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Name: Neil O.
Status: other
Age: 30s
Location: N/A
Country: N/A
Date: 1999-2001 


Question:
I see from an article on the Argonne home page today (2001 Feb 26) that the lab has received a Facility Progress Award from USEPA for its innovative work in removing contamination from soil and groundwater. The article mentions the technique of "phytoremediation -- using plants to break down and remove contaminants" and shows a photograph of some of the 800 poplar and willow trees that were planted to implement this technique.

However, another Argonne web article states: Similar plantings of hybrid poplars in Washington state indicate that of the organic contaminants taken up by the trees, about 70 percent are converted to non-volatile compounds and held in the plant. The other 30 percent is vaporized from the leaves along with the transpired water.

I'd like to know more about the consequences of using phytoremediation. In particular, why is it better to transport contaminants from a relatively controlled, low-mobility environment (e.g., soil, groundwater) into a relatively uncontrolled, high-mobility environment (e.g., atmosphere, surface water)? Do the plants involved in phytoremediation become contaminated and hazardous as they absorb contaminants from the soil? What happens to wildlife that may feed on the plants? What environmental risks arise when the plant sheds leaves, blossoms, seeds, twigs, or other material that may be carried by wind or surface water far from the original contaminated location? Similarly, what environmental risks arise when the plant transpires to the atmosphere 30 percent of the absorbed contaminants in unconverted form?


Replies:
Possibly useful:

http://www.mobot.org/jwcross/phytoremediation/

http://www.engg.ksu.edu/HSRC/phytorem/home.html

http://plantbio.berkeley.edu/~terry/

http://www.epa.gov/swertio1/products/citguide/phyto2.htm

Anthony R. Brach


Junqiang :

I agree that the sun looks like a disk when viewed from earth, but I would think that it could be treated as a point source in terms of light reaching the earth's surface. By "brightness on the disk for a given wavelength", I assume you mean intensity as a function of wavelength. My understanding is that the distribution of energy as a function of wavelength (or frequency) is that of a black-body radiator with a temperature of 6000 degrees Kelvin. Some further discussion on this can be found in a book called "The Refrigerator and the Universe: Understanding the Laws of Energy" by Martin Goldstein.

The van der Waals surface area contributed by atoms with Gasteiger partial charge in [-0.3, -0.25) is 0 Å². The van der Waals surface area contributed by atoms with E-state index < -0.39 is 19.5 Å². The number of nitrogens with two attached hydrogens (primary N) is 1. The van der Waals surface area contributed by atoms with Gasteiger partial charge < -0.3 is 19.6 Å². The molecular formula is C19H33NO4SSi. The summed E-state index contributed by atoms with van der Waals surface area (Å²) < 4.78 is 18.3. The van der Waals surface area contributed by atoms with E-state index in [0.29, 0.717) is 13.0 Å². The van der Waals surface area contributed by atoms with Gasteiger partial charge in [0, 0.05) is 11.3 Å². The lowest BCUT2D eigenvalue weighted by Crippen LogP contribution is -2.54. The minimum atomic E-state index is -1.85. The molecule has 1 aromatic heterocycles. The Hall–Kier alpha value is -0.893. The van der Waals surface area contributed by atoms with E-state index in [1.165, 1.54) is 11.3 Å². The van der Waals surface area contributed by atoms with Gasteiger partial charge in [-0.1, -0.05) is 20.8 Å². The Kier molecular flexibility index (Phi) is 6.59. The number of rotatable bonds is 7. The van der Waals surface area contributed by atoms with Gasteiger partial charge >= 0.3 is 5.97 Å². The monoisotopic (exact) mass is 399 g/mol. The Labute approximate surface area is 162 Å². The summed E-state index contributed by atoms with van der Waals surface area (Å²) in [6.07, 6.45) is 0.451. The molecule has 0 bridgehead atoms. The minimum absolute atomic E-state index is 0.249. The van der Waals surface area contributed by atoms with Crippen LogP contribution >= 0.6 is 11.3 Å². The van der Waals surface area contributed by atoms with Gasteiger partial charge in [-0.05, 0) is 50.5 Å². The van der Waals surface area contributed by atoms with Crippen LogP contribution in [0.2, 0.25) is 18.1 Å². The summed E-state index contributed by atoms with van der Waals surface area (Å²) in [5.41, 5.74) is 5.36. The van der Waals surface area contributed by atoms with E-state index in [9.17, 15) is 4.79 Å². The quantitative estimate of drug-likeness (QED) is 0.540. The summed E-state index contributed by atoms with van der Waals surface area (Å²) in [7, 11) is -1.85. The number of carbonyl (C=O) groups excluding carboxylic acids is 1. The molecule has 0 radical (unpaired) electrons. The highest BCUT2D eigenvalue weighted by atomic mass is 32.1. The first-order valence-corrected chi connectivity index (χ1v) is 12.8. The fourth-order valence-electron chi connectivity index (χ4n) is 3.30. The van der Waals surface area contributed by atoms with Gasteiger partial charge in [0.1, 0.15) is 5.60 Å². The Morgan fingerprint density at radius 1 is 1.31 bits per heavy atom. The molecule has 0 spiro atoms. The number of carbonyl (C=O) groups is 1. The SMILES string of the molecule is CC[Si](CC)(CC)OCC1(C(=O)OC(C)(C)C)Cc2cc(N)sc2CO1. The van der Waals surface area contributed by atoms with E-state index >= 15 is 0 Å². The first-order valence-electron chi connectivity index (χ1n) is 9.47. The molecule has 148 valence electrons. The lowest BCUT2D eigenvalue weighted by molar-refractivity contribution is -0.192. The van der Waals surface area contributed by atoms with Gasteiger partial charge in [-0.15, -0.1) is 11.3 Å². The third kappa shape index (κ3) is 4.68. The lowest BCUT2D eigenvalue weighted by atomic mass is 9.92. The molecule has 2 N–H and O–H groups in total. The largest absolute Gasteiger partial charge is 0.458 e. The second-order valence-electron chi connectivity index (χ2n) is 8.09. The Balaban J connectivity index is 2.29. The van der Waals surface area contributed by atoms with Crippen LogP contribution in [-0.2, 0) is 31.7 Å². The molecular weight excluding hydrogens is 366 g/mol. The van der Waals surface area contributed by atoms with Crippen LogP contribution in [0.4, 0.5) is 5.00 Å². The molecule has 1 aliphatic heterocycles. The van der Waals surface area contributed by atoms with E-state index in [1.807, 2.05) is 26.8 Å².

Good luck,

Jim Rubin


Hi Neil,

The use of phytoremediation is a classic case of being stuck between a rock and a hard place. The better option is not to have put the contaminants there in the first place, but it looks like we are only slowly learning the lesson that blithely assuming most new compounds we introduce are harmless only means that later we spend a lot of time and money cleaning up the mess.

Groundwater is actually not that controlled or contained an environment, some of it often ends up seeping into lakes and rivers, but of course the primary concern in keeping groundwater clean is human health- we are perhaps the only animal species where a significant portion of our water supply comes from ground rather than surface water.

The plants absorbing the contaminants often do in fact become hazardous, with concentrations reaching levels requiring disposal in hazardous waste facilities in some cases. However, in cases where the contaminant is widely dispersed, particularly at lower concentrations, it is somewhat preferable and less labor intensive than other cleanup methods (e.g. pump out and treat all the water in the aquifer, removal of millions of cubic yards of soil). That the vegetative material from the phytoremediative plant becomes the primary transport mechanism of these contaminants into the biosphere is true, supplanting the somewhat slower dispersal through groundwater into surface waters, or the less well-characterized "phytoremediation" that would occur anyway as the result of native vegetation taking up some of the groundwater. It's a matter of picking your poison. The primary advantage that I see in purposeful phytoremediation is that there is some anticipation and monitoring of where the contaminants go, and thus the more hazardous uses of contaminated plant material (e.g. as food material, whether for humans or wildlife) are generally better avoided.

Don Yee



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